Here we can thank China’s much-maligned justice system for supplying additional information. One of the more surprising findings to emerge from the trial of Crown employees detained in Shanghai in October 2016 was the high premium Crown placed on its Wuhan-Shanghai field of operations for maintaining the company’s high-roller turnover in Australia.
Of the $35.8 billion in “rolling chips” paid out to Chinese VIP clients in 2016, clients from the cities of Shanghai and Wuhan between them accounted for $15 billion, or 42% of overall China high-roller turnover.
For Crown’s reporting purposes, Shanghai and Wuhan are listed together as a single field of VIP operations. But most of the recorded turnover appears to have involved VIP gamblers from Wuhan.
Wuhan stands out on account of the role played by “junket” operators tied to that city in the recruitment of VIPs for Crown’s Australian operations.
Philip Wen reported in The Age that the bulk of Shanghai-Wuhan clients were recruited through go-between junket operators who accounted for 70% of Crown’s China VIP turnover in 2016.
And the undisputed king of Crown’s junkets was Wuhan native Tom Zhou, who cut a figure around Melbourne as “Mr Chinatown”.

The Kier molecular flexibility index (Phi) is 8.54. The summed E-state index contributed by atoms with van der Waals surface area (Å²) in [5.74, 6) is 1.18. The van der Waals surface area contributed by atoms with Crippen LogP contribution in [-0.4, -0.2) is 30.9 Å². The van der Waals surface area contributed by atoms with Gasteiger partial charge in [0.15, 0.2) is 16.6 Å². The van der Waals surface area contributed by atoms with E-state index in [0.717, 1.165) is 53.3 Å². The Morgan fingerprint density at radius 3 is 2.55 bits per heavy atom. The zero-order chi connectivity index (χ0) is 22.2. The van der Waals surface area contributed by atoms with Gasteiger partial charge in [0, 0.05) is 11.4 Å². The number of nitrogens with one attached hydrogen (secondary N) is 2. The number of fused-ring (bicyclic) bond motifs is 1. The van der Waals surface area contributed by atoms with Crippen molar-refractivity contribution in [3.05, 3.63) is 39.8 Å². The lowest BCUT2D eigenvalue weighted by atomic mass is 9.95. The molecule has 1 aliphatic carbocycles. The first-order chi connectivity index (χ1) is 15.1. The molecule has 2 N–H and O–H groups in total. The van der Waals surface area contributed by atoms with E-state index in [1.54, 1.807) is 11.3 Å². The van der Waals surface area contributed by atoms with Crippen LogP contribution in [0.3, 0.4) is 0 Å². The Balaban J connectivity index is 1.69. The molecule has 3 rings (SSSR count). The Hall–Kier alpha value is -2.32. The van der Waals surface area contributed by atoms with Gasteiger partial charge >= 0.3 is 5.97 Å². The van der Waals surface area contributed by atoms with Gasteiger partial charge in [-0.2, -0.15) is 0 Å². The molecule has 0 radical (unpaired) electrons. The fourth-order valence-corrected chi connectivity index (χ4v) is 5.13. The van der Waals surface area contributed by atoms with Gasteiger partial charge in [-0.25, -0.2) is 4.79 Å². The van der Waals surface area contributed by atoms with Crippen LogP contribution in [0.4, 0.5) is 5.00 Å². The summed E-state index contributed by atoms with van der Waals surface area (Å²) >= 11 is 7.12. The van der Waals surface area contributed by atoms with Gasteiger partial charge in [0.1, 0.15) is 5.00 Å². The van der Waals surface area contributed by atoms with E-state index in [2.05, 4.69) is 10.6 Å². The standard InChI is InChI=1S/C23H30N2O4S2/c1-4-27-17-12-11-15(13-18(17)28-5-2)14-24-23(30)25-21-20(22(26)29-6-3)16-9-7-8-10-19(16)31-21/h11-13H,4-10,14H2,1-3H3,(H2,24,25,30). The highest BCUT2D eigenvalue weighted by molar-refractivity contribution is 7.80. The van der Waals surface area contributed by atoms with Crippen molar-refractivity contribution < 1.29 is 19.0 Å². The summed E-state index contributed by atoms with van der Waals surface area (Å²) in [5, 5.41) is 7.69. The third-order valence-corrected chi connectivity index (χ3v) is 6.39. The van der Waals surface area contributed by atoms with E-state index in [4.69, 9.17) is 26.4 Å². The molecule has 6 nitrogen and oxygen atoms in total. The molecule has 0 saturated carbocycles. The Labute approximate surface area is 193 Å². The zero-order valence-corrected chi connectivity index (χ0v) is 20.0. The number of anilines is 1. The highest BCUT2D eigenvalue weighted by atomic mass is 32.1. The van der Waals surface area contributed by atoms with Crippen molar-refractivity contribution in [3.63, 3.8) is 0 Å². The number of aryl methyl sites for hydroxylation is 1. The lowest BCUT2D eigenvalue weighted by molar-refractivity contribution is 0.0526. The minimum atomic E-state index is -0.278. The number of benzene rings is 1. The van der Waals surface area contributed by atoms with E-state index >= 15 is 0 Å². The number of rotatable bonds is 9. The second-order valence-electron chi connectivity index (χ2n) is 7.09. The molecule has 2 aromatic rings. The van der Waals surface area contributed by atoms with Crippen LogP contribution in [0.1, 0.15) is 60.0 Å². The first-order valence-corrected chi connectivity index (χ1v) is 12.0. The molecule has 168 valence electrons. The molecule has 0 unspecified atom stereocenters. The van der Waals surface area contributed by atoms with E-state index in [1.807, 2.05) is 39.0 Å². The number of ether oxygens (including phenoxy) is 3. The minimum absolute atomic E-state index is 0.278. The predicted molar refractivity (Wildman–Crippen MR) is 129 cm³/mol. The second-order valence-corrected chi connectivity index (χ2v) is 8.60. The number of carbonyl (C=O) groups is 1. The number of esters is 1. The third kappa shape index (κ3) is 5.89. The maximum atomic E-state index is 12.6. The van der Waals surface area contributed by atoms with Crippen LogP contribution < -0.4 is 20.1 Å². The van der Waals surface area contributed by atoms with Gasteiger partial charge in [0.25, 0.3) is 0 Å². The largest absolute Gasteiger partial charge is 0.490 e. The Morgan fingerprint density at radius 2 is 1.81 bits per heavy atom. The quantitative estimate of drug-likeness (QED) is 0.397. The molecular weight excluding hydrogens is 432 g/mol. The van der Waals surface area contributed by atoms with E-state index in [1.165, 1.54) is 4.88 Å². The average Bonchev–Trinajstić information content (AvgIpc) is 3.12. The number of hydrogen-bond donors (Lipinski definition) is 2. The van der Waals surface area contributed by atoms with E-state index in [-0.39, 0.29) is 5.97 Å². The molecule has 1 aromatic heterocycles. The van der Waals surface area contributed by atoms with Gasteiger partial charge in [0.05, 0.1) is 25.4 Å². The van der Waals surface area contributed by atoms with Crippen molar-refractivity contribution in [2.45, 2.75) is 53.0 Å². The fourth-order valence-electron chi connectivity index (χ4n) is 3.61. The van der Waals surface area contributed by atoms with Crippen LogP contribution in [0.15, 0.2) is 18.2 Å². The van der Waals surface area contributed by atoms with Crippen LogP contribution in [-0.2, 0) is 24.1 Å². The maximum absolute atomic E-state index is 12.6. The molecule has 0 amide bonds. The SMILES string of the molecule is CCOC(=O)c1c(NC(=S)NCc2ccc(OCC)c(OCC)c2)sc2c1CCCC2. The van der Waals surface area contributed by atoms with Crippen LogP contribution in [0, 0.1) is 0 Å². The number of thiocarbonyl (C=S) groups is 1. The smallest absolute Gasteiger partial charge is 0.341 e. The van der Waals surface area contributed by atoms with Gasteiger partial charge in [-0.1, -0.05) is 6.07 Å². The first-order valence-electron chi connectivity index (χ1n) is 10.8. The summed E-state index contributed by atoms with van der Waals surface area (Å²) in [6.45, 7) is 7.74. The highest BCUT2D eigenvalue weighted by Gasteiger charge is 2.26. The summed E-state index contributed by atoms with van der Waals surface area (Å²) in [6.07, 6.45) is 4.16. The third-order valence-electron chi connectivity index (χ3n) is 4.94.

Zhou moved to Australia over ten years ago and by 2013 had settled into a $15 million mansion in Toorak. In 2011 he was a defendant in civil proceedings in Hong Kong and in criminal proceedings in Wuhan relating to breach of contract and fraud over the sale of an agricultural products market in Wuhan.
In the Wuhan case, where his name is recorded as Zhou Jiuming, he was found guilty and failed in the appeal against his conviction. In the Hong Kong case the plaintiff alleged Zhou “would resort to extreme measures to resolve his problems” and was behind an acid-attack on a business rival.
And yet within Australia Zhou was regarded as a prize Crown asset before The Age and 60 Minutes revelations.
Earlier this year, while visiting Fiji, he was detained and extradited to China to face historical charges. Still the revelations keep coming. Last month journalist Nick McKenzie reported that a senior Crown executive allegedly authorised a casino staff member to transfer $500,000 to a Melbourne drug trafficker without notifying authorities of the transfer as required. There is no suggestion the executive knew the recipient was a drug trafficker.
The source of the money was Zhou.